Credentialed cosmopolitanism? Class and cultural closure in the International Baccalaureate in Australia

Year: 2021

Author: Maire, Quentin

Type of paper: Symposium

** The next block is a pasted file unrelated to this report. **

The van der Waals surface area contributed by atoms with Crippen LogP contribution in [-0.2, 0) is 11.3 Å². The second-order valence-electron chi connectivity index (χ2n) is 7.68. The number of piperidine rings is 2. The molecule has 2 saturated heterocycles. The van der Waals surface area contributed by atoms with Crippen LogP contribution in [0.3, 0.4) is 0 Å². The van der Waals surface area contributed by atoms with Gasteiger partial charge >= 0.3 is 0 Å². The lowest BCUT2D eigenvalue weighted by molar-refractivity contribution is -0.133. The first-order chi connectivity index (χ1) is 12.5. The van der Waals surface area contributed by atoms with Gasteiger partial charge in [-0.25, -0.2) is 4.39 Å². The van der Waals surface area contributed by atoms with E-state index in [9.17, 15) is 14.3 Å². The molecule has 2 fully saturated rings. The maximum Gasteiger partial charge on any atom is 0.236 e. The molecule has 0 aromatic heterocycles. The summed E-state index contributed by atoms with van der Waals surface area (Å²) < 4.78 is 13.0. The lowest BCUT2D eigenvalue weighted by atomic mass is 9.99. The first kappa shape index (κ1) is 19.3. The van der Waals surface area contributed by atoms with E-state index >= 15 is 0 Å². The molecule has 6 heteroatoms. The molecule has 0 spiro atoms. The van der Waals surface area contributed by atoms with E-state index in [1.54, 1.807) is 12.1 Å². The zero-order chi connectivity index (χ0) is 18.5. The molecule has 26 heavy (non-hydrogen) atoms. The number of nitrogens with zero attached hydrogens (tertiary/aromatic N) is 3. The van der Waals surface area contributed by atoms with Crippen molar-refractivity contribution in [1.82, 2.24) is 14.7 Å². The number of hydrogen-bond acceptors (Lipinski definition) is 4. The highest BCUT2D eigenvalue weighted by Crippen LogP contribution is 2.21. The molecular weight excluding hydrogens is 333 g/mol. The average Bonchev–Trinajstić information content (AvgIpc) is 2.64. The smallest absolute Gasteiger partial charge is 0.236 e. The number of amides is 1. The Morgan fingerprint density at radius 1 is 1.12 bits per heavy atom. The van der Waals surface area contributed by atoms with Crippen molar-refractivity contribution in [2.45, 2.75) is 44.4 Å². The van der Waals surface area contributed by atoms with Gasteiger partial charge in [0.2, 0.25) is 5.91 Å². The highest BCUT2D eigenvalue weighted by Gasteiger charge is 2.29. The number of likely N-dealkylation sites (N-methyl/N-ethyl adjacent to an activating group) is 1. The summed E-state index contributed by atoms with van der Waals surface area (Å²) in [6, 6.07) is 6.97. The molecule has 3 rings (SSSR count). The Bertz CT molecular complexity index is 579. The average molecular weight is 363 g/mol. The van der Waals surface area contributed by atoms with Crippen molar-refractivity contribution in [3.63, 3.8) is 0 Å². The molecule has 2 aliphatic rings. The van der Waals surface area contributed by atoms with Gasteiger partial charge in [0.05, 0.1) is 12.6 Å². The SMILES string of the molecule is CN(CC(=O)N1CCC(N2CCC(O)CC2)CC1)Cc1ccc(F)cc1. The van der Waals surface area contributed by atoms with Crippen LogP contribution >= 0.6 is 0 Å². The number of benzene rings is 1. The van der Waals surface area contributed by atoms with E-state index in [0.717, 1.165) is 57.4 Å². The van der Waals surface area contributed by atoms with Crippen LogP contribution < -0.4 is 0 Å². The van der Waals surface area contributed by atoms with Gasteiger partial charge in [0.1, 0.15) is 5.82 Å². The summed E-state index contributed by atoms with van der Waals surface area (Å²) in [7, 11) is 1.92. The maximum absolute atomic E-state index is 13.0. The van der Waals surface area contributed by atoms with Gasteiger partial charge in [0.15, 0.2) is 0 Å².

Cosmopolitan education is seen as an important avenue for cultivating intercultural and international social relations, but different curricula are seen as unequally able to support cosmopolitan learning. In Australia, the International Baccalaureate Diploma is often portrayed as a flagship example of cosmopolitan curriculum, combining academic rigour with epistemic and cultural openness.In this paper, I explore the tensions between perceived and effective cosmopolitanism in the case of the IB Diploma. To do so, I jointly examine the IB curriculum and social patterns of engagement in the IB Diploma. The study draws on a recent comparative analysis of high school students and curricula in Australian schools and offers a new analysis of IB student survey data to assess the different ways in which IB learning enables or falls short of meaningful cosmopolitan socialisation.The results indicate that the IB’s distinctive cosmopolitan status is explained neither by the cultural diversity of subjects in the curriculum, dominated by traditional forms of academic culture; nor by the significance of IB students’ service learning activities, which most often revolve around mainstream musical and sports practices, nor by the international study trajectories of its graduates, who appear to mostly enrol in local higher education institutions. While IB students need to study two languages, this opportunity is equally available in state curricula. This leaves humanities and social science subjects as the main vehicle for the nurturing of cosmopolitan sensibilities. Yet, the overall density of the curriculum leads to the prevalence of routinised more than reflexive approaches to teaching.These findings suggest that the cosmopolitan reputation of the IB is a general form of symbolic capital that, in some contexts, may not reflect students’ learning experiences. Considering the intersection of class and cosmopolitanism is useful to make sense of this fact. In the Australian context, the IB is the purview of upper-middle and upper-class families mostly concentrated in elite private schools. It is in the context of its association with dominant social classes that the gap between perceived cosmopolitan pedigree and effective cultural closure becomes understandable. Research shows that elite engagement with cosmopolitan curricula is often driven by desires for cultural capital accumulation. As such, the articulation of the IB Diploma with traditional logics of academic distinction, which are integral to upper middle- and upper-class families’ educational strategies, militates against both deeper consideration of cultural diversity in its curriculum and against its greater relevance for diverse social groups.